I don't think that's going to be a major issue. What actually matters is on the Google calendar, if someone was assigned to be the driver on an appointment and they click not available, That a category field could be updated on the podio item that says declined. At that point. We can use procfu, Globiflow, Sassafras, whatever, whatever functioning software we want to to drive logic. But right now, nothing that's touched on a Google calendar will be reflected on the podio item. So all of that power, all that horsepower that we have sitting there to do logic like Gil just mentioned is , is useless because we no way of firing off the event to update that part .

Gil Roberts:

But they're not listening for that. they aren't listening for that Google calendar update. And that's , that's kind of what it says here and there comments, um, you know, here's, here's one from , uh , just two years ago, you know, that's been going on for six years , uh, from , uh, of course I pick somebody with a little crowd, a crazy name is the second to last. Um, it says it is very nice to have it in one direction, but please keep up the good work. Um, it's something done halfway. Uh , you know, an event in Google does not sink into my calendar here on podio. Um , you know that this is what they're

Alex Shull:

Okay Jared, let , let me, let me take another crack at that cause I think I understand what I missed in the analysis. They basically , um, it's all Google driven events. [inaudible] I missed that key point. So obviously right now in today's world, globiflow procfu, they're not listening to the Google events. They're there . They're podio first in that regard. Um , Sassafras, we, we, we can listen to Google events. Um, which means that our Google apps integrations are driven by the model of having a service account. So if you have a full Google apps account, then you can create service accounts which can manage resources. You create one of those accounts and it's a very secure way to respond to and um, you know, take action on your Google resources at an enterprise level. Short of having one of those, all of these things are driven at the individual level in terms of what individuals have access to. And so the split comes as to whether the enterprise, the , the group supports the full Google apps or not. So speaking to the Google apps version, if we have a service account running, those are events we can listen to you. We can monitor the changes to those calendars and we can achieve downstream of that's , it doesn't change my answer. And in reality, it's still a bespoke integration. And the reason it's bespoke is because you're a customer event types in the, in the, in the Google space, even if you're listening to events on that side, it's that custom mapping between what is the application and podio and what is the event you're talking about in Google. So you can drive it from the Google side, no issue. It's that mapping that podio as a, as a principal cannot provide a turnkey two way integration with Google calendar. So what if you provide that mapping, then we can actually have a two way integration with Google and it, but I don't see an easy way of making it bespoke. There's , there are too many key issues that are gonna drive the specific business cases.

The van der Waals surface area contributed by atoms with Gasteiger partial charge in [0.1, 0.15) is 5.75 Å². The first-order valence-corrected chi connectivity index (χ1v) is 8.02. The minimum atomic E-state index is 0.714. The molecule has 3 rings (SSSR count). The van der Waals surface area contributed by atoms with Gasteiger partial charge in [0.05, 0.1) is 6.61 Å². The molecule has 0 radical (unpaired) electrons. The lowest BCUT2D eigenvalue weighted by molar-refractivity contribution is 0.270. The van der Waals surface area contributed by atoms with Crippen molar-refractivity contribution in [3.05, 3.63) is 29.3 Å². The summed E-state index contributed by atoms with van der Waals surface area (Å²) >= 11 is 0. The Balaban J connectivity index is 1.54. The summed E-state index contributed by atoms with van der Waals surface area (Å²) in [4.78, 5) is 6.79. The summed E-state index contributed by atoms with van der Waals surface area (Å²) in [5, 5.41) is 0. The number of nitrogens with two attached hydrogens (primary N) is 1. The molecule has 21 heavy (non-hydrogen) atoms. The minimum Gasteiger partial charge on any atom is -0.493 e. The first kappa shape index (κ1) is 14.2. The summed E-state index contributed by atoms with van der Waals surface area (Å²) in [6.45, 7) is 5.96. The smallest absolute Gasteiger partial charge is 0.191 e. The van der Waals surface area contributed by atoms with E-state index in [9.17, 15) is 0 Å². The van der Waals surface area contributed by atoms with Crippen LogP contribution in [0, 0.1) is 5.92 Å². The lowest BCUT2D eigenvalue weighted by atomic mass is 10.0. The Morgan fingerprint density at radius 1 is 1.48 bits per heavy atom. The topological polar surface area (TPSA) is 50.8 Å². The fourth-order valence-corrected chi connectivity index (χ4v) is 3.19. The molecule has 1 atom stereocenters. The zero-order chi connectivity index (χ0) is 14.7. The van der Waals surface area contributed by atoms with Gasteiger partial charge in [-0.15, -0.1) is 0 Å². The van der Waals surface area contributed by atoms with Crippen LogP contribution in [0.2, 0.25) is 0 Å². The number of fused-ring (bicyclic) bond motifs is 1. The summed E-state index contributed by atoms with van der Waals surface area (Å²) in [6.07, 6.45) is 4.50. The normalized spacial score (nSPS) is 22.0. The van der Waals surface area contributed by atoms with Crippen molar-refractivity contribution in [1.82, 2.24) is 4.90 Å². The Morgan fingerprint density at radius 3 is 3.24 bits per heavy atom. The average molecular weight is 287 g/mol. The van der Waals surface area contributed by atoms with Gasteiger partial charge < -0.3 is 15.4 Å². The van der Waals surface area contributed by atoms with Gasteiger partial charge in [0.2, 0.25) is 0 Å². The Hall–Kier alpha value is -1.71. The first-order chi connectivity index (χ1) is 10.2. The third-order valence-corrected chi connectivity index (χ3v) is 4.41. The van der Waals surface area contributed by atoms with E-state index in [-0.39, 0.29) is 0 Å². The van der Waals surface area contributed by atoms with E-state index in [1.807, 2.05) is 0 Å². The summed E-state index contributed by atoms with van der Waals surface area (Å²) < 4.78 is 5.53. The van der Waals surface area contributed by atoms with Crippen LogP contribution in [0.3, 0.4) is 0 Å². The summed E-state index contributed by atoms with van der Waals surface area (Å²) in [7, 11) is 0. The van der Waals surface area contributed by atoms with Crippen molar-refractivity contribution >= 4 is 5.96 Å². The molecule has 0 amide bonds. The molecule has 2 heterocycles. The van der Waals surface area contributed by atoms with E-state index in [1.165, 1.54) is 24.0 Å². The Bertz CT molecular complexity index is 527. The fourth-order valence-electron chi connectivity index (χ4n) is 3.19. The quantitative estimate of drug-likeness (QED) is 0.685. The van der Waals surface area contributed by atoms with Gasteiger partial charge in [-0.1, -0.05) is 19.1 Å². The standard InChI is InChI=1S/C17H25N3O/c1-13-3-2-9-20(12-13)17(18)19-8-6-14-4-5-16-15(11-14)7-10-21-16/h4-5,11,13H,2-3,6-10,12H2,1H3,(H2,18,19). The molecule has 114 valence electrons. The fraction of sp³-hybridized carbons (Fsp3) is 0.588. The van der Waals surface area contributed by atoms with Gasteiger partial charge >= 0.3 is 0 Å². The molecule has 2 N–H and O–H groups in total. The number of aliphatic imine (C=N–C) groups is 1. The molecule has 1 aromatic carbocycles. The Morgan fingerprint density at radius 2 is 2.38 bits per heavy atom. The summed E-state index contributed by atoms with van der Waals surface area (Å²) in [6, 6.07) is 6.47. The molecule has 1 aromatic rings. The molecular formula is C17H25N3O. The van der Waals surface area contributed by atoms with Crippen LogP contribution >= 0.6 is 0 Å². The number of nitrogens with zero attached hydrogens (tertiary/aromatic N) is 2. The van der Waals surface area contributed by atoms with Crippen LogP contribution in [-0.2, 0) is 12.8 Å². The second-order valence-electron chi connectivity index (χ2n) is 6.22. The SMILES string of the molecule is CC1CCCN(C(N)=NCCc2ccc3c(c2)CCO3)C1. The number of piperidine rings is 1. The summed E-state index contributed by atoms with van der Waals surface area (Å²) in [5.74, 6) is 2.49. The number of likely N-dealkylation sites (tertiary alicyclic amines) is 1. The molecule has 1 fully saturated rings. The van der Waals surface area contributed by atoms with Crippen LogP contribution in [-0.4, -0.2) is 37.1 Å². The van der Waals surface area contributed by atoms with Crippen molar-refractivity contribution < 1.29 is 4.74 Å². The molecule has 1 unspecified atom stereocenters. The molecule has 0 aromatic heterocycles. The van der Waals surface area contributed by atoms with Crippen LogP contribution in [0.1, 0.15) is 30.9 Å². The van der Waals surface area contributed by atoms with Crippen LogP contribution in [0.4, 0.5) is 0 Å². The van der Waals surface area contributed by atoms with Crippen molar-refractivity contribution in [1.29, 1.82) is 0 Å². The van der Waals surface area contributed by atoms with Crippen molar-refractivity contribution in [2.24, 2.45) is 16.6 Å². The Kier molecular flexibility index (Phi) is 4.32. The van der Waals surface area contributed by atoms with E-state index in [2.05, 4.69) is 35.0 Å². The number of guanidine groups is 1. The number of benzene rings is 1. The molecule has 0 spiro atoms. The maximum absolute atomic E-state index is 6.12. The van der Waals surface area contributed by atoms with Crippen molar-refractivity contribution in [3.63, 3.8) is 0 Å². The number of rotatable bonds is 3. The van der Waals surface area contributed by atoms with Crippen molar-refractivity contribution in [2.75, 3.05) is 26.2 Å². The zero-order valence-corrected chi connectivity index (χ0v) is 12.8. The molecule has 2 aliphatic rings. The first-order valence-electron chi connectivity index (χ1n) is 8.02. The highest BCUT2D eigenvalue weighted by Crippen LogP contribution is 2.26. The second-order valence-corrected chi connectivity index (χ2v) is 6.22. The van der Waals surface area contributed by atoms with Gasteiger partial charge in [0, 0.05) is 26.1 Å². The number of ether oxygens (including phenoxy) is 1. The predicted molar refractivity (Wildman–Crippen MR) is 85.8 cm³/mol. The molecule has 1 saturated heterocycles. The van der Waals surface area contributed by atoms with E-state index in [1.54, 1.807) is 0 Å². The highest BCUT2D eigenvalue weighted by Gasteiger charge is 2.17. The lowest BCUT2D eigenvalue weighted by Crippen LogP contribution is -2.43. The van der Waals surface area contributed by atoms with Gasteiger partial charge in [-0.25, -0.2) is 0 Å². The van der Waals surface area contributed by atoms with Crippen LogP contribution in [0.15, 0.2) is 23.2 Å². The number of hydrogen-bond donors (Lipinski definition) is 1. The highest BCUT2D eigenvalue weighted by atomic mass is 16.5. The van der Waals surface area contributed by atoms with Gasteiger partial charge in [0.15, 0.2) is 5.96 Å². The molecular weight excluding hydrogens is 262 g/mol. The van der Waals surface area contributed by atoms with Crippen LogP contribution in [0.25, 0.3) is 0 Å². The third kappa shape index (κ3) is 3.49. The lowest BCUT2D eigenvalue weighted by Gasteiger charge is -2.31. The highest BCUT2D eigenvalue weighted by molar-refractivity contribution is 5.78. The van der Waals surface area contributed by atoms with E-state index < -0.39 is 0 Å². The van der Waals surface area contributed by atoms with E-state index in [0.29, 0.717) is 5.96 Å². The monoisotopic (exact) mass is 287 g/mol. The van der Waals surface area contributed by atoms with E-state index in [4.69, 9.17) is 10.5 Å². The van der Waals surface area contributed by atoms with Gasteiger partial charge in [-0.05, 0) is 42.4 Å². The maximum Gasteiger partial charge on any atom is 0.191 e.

Jared Duker:

Let's, let's talk through how we could achieve this in a relatively simple term. It's never going to be currency . Yeah. I think we can safely say that this kind of two way integration, not something that's going to get rolled out by Citrix any time soon because of that, because of the complexity that we're discussing right now. Yeah . But we have a podio account with an email address and a Google account using the same email address to log in. So we have a natural tie in between the two. Yeah . We created a podio APP that has say a date field, a category field and a text field just hypothetically, so date what type of appointment it is and some notes about that appointment. These are three known , uh , podio fields with external ideas that we can look at when I create the Google calendar. Oh , sorry. When I create the Google calendar, integration is essentially spinning up a new Google calendar under my account's email address. It does , it creates a calendar service , uh , right there. So the tie in exists, podio knows to push these events to this calendar based on this date. And I believe it also includes the necessary information such as the , the text field goes into the appointment text. Some of the stuff like category fields, there does not seem to be as strong analog between the two service systems. We could overcome this with I think a little bit of massaging of the Google Api , uh , in terms of bringing that back.

Alex Shull: